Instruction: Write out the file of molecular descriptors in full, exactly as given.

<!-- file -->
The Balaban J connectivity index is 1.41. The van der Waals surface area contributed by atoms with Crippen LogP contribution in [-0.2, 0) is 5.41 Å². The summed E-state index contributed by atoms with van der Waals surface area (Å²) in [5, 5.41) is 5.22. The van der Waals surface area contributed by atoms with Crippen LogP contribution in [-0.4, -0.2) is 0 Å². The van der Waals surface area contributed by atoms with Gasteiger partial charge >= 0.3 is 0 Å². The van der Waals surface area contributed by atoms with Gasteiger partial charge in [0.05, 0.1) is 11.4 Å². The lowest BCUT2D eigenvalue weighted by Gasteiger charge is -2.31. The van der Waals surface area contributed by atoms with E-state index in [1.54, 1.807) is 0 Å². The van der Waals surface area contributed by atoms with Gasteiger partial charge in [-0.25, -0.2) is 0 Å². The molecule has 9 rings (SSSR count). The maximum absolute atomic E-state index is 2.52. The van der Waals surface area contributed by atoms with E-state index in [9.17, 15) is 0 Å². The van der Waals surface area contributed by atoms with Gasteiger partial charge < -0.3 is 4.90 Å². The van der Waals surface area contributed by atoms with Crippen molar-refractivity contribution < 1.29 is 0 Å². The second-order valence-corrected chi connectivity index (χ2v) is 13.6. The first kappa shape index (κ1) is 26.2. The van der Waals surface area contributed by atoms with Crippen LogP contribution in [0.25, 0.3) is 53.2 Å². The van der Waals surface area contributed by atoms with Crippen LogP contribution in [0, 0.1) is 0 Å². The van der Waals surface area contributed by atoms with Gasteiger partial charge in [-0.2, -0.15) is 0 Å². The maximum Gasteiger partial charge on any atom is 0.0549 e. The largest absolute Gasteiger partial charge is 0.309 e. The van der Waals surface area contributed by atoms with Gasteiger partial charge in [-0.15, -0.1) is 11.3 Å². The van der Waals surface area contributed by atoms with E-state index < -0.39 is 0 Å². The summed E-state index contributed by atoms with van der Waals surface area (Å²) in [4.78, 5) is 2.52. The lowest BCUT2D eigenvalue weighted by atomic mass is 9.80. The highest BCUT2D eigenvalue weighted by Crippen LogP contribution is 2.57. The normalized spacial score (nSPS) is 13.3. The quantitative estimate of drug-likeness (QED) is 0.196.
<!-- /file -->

The Balaban J connectivity index is 1.41. The van der Waals surface area contributed by atoms with Crippen LogP contribution in [-0.2, 0) is 5.41 Å². The summed E-state index contributed by atoms with van der Waals surface area (Å²) in [5, 5.41) is 5.22. The van der Waals surface area contributed by atoms with Crippen LogP contribution in [-0.4, -0.2) is 0 Å². The van der Waals surface area contributed by atoms with Gasteiger partial charge >= 0.3 is 0 Å². The van der Waals surface area contributed by atoms with Gasteiger partial charge in [0.05, 0.1) is 11.4 Å². The lowest BCUT2D eigenvalue weighted by Gasteiger charge is -2.31. The van der Waals surface area contributed by atoms with E-state index in [1.54, 1.807) is 0 Å². The van der Waals surface area contributed by atoms with Gasteiger partial charge in [-0.25, -0.2) is 0 Å². The molecule has 9 rings (SSSR count). The maximum absolute atomic E-state index is 2.52. The van der Waals surface area contributed by atoms with E-state index in [9.17, 15) is 0 Å². The van der Waals surface area contributed by atoms with Gasteiger partial charge < -0.3 is 4.90 Å². The van der Waals surface area contributed by atoms with Crippen molar-refractivity contribution < 1.29 is 0 Å². The second-order valence-corrected chi connectivity index (χ2v) is 13.6. The first kappa shape index (κ1) is 26.2. The van der Waals surface area contributed by atoms with Crippen LogP contribution in [0.25, 0.3) is 53.2 Å². The van der Waals surface area contributed by atoms with Crippen LogP contribution in [0, 0.1) is 0 Å². The van der Waals surface area contributed by atoms with Gasteiger partial charge in [-0.2, -0.15) is 0 Å². The maximum Gasteiger partial charge on any atom is 0.0549 e. The largest absolute Gasteiger partial charge is 0.309 e. The van der Waals surface area contributed by atoms with Gasteiger partial charge in [-0.15, -0.1) is 11.3 Å². The van der Waals surface area contributed by atoms with E-state index < -0.39 is 0 Å². The summed E-state index contributed by atoms with van der Waals surface area (Å²) in [4.78, 5) is 2.52. The lowest BCUT2D eigenvalue weighted by atomic mass is 9.80. The highest BCUT2D eigenvalue weighted by Crippen LogP contribution is 2.57. The normalized spacial score (nSPS) is 13.3. The quantitative estimate of drug-likeness (QED) is 0.196.